As part of the "Right to Food, Food Assistance, and the Biological Consequences of Malnutrition" Seminar Series co-sponsored by the Division of Nutritional Sciences and International Food Security at Illinois.
Famines killed 70 million people during the 20th century, but with declining frequency and dramatically lowered scope, famines seemed to be a thing of the past. Both the prevalence of food insecurity and the absolute numbers of people suffering chronic hunger have dropped slowly but steadily since the end of the early 1990s. Severe but limited crises in South Sudan and Eastern Ethiopia at the turn of the century seemed to spell the end of famines. Then in 2011, famine killed over a quarter of a million people in Somalia, and is 2016-17, there are four (some would say five) countries on a famine watch-list, and it appears that famines did occur in limited areas in at least two of these countries (Nigeria and South Sudan). Are these coincidental, one-off events, or is famine a resurgent phenomenon in the 21st Century?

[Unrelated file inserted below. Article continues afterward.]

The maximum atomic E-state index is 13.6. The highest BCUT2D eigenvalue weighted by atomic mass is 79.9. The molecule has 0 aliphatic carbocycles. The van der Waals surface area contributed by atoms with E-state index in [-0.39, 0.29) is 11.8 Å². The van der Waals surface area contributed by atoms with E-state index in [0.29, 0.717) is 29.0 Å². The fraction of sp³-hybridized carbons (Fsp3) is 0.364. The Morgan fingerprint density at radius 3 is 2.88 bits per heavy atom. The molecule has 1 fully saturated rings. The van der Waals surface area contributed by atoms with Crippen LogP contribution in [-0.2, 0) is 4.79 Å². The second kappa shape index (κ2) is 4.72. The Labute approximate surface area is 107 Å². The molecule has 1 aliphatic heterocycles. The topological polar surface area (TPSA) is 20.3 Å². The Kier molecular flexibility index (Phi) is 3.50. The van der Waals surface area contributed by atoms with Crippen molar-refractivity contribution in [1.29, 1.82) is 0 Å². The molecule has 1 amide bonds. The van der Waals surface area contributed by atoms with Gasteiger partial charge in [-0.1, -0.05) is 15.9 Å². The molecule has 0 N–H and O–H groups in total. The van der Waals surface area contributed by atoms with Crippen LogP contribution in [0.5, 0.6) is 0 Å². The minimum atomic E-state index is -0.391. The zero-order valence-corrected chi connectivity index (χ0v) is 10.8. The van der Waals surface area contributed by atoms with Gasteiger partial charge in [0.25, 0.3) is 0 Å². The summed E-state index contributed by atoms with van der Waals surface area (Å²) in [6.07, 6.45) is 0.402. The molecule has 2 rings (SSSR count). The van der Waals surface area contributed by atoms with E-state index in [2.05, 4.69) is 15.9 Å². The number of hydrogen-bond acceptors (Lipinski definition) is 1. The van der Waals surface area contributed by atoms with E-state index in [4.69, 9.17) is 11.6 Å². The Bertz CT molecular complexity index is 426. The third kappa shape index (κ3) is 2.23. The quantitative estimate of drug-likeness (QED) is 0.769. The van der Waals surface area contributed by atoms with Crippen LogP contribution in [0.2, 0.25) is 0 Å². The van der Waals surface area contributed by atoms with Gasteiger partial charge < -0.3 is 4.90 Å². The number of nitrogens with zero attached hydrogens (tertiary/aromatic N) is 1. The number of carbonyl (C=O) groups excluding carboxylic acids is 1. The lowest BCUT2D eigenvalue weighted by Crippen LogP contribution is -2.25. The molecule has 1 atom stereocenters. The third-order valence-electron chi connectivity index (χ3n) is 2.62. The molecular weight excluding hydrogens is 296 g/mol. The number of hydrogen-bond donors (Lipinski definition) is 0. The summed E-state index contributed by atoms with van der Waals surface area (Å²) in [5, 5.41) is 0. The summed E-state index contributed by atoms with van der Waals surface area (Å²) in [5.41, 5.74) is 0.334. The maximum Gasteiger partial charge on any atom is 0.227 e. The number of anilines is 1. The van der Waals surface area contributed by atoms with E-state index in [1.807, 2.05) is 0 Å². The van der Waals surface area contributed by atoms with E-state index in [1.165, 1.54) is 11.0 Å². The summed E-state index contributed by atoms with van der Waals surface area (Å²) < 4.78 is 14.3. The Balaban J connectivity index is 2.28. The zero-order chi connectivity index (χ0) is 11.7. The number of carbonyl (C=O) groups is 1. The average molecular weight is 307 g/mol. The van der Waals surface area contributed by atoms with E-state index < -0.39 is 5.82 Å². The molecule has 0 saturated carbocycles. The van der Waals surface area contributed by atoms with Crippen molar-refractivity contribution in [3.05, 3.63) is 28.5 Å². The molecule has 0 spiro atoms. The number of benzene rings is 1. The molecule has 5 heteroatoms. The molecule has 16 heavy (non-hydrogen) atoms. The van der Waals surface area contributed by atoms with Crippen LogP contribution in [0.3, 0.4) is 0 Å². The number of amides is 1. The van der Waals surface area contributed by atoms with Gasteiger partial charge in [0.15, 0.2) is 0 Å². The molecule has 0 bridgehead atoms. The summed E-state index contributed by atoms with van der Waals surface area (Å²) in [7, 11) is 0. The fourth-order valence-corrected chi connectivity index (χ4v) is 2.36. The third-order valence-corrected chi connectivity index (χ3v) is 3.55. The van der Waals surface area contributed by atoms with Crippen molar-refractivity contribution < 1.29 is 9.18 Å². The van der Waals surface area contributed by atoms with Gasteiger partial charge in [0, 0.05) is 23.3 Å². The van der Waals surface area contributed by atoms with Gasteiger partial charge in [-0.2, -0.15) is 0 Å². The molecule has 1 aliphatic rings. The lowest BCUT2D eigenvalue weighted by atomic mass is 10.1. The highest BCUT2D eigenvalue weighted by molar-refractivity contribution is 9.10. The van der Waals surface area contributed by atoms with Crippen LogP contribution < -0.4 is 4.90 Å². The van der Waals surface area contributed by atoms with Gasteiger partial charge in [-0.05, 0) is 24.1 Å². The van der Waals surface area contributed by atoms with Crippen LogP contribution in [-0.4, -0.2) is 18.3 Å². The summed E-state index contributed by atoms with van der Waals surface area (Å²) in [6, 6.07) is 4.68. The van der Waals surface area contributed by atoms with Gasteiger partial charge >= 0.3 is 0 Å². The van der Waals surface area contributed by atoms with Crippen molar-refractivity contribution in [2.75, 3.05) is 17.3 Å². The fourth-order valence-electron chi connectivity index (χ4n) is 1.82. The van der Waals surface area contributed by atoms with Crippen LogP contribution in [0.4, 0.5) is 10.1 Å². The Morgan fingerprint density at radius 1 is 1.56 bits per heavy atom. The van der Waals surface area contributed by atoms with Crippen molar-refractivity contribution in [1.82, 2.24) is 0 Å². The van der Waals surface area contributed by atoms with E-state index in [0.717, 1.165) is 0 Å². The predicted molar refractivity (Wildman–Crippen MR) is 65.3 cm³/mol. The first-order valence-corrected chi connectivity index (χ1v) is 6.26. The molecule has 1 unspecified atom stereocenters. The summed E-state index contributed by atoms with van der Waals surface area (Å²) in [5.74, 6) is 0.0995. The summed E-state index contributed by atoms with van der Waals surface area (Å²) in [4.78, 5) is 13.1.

About the Speaker: Dr. Dan Maxwell leads the research program on food security and livelihoods in complex emergencies at the Feinstein International Center at Tufts University. He works with governments, humanitarian agencies, and affected communities at the grass roots, national, and regional levels to build the evidence base for improved humanitarian and resilience programming and policy. He developed the coping strategies index (CSI), one of the most commonly used food security indicators that enables governments and NGOs responding to crises to quickly understand the food security status of large numbers of people.
From 2008–2011, he served as the chair of the Department of Food and Nutrition Policy at the Friedman School. Prior to joining Tufts, Dan spent twenty years in leadership positions with international NGOs and research institutes. He was deputy regional director for CARE International in Eastern and Central Africa, Rockefeller Post-Doctoral Fellow at the International Food Policy Research Institute, and worked for the Mennonite Central Committee for ten years in Tanzania and Uganda.
He holds a B.Sc. from Wilmington College, a master’s degree from Cornell University, and a Ph.D. from the University of Wisconsin.